I almost forget what life was like before.
This time last year, I was a different man. Looking at my blog, I partied in Vegas; was still off the high from a 2012 full of adventure and being a man about town — I had the freedom to do just about anything my imagination could whip up! Sarah was a few month pregnant, but I was the father — for me, it mostly meant extra support and being a little more present — I didn’t have to deal with the nausea, hormonal changes or anything else that came with the territory.
This morning, I compared that Casey to the one I saw in the mirror — while a changed man, arguably a more grounded version than the one he knew a year prior.
I haven’t fallen victim to many of the stereotypes and horror stories that veteran parents so love sharing with us newbies: I’m not suffering from chronic fatigue — in fact, I probably sleep better now that I’m home more often; my child hasn’t ruined my life — there were rougher patches in the early months, but as we figure his rhythm out, I love coming home to his coos and smiles as he gets ready to play with his silly Daddy (even if it is for only a few hours a day); no, I’d say fatherhood has been pretty good to me so far, forcing me to step away from the world of glitz and swag I was enthralled with as a lifestyle blogger. It forced me to really look at my life and figure it all out.
So when people ask me what life is like as a parent, I never have a simple answer. With my son creeping up on six months since his exodus from the womb, our relationship’s grown, he’s already developed into a very different person, and I’m trying to figure out what kind of kid he’ll be. Here’s some things I’ve already noticed with him…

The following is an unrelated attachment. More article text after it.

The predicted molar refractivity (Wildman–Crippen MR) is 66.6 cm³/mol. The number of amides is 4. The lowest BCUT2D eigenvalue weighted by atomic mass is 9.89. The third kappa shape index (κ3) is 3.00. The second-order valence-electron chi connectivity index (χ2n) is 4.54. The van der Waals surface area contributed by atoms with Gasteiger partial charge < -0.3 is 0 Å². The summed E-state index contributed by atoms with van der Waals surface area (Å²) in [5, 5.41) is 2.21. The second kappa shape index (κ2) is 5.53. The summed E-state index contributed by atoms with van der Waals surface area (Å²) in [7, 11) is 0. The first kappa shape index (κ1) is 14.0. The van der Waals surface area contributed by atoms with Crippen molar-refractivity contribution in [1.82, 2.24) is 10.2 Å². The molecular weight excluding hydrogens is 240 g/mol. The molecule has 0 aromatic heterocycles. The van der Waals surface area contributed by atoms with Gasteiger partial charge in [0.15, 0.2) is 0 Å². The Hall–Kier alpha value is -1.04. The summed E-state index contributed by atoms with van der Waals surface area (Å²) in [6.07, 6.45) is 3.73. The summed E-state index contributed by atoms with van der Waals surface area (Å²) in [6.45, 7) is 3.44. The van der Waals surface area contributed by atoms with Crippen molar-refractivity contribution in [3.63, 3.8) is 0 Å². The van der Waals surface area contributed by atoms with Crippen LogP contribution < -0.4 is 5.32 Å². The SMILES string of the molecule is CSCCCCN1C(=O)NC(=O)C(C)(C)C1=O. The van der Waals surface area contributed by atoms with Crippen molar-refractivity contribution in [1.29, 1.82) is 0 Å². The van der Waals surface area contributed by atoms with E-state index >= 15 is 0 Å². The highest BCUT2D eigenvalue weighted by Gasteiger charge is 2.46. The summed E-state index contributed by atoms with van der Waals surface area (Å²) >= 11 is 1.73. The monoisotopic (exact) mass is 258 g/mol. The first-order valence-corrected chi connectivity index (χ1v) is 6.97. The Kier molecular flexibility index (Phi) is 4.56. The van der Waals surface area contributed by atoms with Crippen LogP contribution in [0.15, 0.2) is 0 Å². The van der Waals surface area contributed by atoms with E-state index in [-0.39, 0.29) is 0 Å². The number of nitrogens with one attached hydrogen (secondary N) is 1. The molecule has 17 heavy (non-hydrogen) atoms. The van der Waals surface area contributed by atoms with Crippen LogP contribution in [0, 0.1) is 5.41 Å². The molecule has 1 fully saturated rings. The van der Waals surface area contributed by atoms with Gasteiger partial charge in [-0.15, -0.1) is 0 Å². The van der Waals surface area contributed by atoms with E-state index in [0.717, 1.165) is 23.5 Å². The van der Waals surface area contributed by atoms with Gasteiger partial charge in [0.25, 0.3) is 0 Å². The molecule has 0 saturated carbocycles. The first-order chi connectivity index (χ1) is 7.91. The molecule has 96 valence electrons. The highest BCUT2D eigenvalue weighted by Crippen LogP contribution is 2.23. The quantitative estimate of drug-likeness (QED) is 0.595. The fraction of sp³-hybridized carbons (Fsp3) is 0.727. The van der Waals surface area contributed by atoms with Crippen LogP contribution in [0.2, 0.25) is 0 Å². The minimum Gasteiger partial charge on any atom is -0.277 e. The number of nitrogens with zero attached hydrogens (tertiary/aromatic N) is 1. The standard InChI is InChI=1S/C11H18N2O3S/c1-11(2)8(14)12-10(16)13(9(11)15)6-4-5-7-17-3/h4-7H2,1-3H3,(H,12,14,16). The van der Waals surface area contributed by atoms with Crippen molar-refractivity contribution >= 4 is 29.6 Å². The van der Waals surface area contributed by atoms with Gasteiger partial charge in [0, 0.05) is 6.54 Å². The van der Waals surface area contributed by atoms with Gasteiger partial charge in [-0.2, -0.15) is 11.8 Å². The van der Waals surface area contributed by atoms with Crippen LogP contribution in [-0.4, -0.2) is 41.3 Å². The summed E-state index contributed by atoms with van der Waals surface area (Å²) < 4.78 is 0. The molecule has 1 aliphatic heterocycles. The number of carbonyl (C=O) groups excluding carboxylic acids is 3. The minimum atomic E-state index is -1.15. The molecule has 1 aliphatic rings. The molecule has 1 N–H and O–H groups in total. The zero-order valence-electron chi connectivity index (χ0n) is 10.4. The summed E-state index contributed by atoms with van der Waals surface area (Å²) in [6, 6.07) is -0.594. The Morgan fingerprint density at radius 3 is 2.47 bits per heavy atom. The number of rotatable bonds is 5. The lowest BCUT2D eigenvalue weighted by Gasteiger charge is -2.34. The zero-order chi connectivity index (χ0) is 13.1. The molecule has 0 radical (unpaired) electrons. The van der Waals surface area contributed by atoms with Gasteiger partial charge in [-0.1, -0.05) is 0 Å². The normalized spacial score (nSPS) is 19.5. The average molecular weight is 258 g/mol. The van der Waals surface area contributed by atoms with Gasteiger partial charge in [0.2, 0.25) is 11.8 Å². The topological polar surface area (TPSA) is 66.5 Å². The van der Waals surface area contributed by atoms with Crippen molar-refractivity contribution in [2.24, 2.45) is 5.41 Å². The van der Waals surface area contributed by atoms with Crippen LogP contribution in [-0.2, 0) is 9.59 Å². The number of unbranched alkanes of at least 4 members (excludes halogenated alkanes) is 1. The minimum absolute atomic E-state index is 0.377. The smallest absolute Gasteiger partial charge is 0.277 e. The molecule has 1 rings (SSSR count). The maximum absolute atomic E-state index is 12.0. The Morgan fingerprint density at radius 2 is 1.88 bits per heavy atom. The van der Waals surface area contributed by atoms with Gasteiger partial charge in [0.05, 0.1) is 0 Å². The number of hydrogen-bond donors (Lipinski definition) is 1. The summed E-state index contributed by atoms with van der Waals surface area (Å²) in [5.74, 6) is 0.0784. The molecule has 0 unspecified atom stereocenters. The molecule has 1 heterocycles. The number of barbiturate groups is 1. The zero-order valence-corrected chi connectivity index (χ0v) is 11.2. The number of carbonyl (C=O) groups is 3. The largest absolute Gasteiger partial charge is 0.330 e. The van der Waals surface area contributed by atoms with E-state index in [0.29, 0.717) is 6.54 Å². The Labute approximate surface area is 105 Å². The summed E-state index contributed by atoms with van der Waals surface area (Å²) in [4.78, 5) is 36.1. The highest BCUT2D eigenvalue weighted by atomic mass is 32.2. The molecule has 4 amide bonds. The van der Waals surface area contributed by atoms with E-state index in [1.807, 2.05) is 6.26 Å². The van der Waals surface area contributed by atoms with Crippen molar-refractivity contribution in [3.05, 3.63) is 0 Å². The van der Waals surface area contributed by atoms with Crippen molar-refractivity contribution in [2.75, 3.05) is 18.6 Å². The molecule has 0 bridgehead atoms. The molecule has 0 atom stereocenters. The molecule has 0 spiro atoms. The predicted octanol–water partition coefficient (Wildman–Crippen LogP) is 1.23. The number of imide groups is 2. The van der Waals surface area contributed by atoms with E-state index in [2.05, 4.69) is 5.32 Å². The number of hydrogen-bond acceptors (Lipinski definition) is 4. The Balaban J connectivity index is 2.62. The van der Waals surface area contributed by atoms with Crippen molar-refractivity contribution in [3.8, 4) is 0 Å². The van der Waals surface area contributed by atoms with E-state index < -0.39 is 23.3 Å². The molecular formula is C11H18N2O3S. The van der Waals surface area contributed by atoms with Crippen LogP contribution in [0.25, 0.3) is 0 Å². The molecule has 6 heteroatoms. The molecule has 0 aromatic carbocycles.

L’il Mr. Smiley
Most of the time, I can get him laughing without fail (not really a “laugh, but a wide grin accompanied by the tell-tale sign of his amusement.)
Whether it’s shaking my head side to side like a bobblehead, blowing hair dryer-grade raspberries on his stomach, or creating an entire dance routine for him, I’m definitely his comedian parent.
But the laughs only last as long as the distractions keep up — his default look is a quizzical one as he works to make sense of his world
L’il Mr. Grabbyhands
I didn’t fully realize it until one night where I walked the house with him outstretched before me, and everything we came across was — quite literally — up for grabs. And don’t let his size fool you — the kid’s got a serious vice grip, and may the fates be kid to you should he grab anywhere you find especially painful! (If anyone has a name for the infant supermove where they stick their fingers up your nostrils and then hang on for dear life, I’d love to hear it!)
If I was ever worried about the kid’s coordination, I think I’m good now, thanks.
L’il Big Man
I didn’t start appreciating how quickly kids can grow until within months, he went from a little 6 lb 11 oz thing that came out 3 weeks early to a hulking 20-pound beast, outweighing and outsizing babies months older than him!
Needless to say, I’ve been getting my workout with him as he gets bigger!
So who am I now? Well, obviously I’m still a blogger — if this post isn’t example enough, you can always see more of my exploits on my blog and Instagram. I manage to work to live, balancing the job out with a life that lets me enjoy what money I do see from the biweekly paycheque (Rebalancing Budgets with Babies has to be a future topic!)
Calm. That’s what I feel — calm. That feeling where you know that everything will ultimately be okay. That all the stresses, pressures and problems I face today may not be here tomorrow and are wastes of time and energy — valuable resources I could use elsewhere. That it’s okay if I don’t blog for a bit — good content is good content, and if I employ the patience and determination to put it together, it’ll eventually get there. But above all, six months into fatherhood, I’ve re-learned the value of family and friends — the people you keep close, the people who rely on you. In ways, my world’s gotten smaller as a parent, but more enriching at the same time. Interactions that might last a minute or two with my son mat have impacts lasting days. The time I do get with people I don’t see often is far more meaningful, and makes more of a lasting impression on my mind than when it was all lights and all partying all the time. I feared that the universe as I knew it would shatter with the cries of my son, but all it did was change.
And we could all use a little change in our lives.